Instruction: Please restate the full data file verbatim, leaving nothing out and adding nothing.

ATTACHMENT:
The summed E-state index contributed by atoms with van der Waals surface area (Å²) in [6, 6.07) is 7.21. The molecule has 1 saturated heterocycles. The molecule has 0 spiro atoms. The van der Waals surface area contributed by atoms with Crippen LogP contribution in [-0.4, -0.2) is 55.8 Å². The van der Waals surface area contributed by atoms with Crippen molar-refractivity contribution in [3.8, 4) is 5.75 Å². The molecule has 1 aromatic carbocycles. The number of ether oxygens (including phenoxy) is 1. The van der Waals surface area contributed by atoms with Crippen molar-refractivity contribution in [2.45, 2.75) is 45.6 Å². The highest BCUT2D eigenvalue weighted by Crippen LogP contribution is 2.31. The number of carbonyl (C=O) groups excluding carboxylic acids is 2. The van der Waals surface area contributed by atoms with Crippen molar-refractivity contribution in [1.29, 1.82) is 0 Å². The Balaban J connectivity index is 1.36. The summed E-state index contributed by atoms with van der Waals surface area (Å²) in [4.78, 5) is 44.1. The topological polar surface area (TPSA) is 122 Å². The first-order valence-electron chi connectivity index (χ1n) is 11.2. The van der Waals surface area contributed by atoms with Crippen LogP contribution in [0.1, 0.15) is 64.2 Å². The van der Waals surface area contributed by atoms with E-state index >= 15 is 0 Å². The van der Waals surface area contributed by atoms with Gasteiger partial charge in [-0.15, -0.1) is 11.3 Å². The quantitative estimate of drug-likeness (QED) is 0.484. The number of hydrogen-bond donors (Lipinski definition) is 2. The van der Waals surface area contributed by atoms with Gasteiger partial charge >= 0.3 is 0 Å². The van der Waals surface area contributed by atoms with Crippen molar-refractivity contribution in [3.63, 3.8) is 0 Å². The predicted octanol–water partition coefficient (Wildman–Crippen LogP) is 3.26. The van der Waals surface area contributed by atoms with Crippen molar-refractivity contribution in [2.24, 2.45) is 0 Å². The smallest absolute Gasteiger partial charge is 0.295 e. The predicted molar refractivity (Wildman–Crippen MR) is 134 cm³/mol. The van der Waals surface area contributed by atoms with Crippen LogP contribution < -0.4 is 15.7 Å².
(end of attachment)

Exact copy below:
The summed E-state index contributed by atoms with van der Waals surface area (Å²) in [6, 6.07) is 7.21. The molecule has 1 saturated heterocycles. The molecule has 0 spiro atoms. The van der Waals surface area contributed by atoms with Crippen LogP contribution in [-0.4, -0.2) is 55.8 Å². The van der Waals surface area contributed by atoms with Crippen molar-refractivity contribution in [3.8, 4) is 5.75 Å². The molecule has 1 aromatic carbocycles. The number of ether oxygens (including phenoxy) is 1. The van der Waals surface area contributed by atoms with Crippen molar-refractivity contribution in [2.45, 2.75) is 45.6 Å². The highest BCUT2D eigenvalue weighted by Crippen LogP contribution is 2.31. The number of carbonyl (C=O) groups excluding carboxylic acids is 2. The van der Waals surface area contributed by atoms with Crippen molar-refractivity contribution in [1.29, 1.82) is 0 Å². The Balaban J connectivity index is 1.36. The summed E-state index contributed by atoms with van der Waals surface area (Å²) in [4.78, 5) is 44.1. The topological polar surface area (TPSA) is 122 Å². The first-order valence-electron chi connectivity index (χ1n) is 11.2. The van der Waals surface area contributed by atoms with Crippen LogP contribution in [0.1, 0.15) is 64.2 Å². The van der Waals surface area contributed by atoms with E-state index >= 15 is 0 Å². The van der Waals surface area contributed by atoms with Gasteiger partial charge in [-0.15, -0.1) is 11.3 Å². The quantitative estimate of drug-likeness (QED) is 0.484. The number of hydrogen-bond donors (Lipinski definition) is 2. The van der Waals surface area contributed by atoms with Gasteiger partial charge >= 0.3 is 0 Å². The van der Waals surface area contributed by atoms with Crippen molar-refractivity contribution in [3.63, 3.8) is 0 Å². The predicted octanol–water partition coefficient (Wildman–Crippen LogP) is 3.26. The van der Waals surface area contributed by atoms with Crippen molar-refractivity contribution in [2.24, 2.45) is 0 Å². The smallest absolute Gasteiger partial charge is 0.295 e. The predicted molar refractivity (Wildman–Crippen MR) is 134 cm³/mol. The van der Waals surface area contributed by atoms with Crippen LogP contribution < -0.4 is 15.7 Å².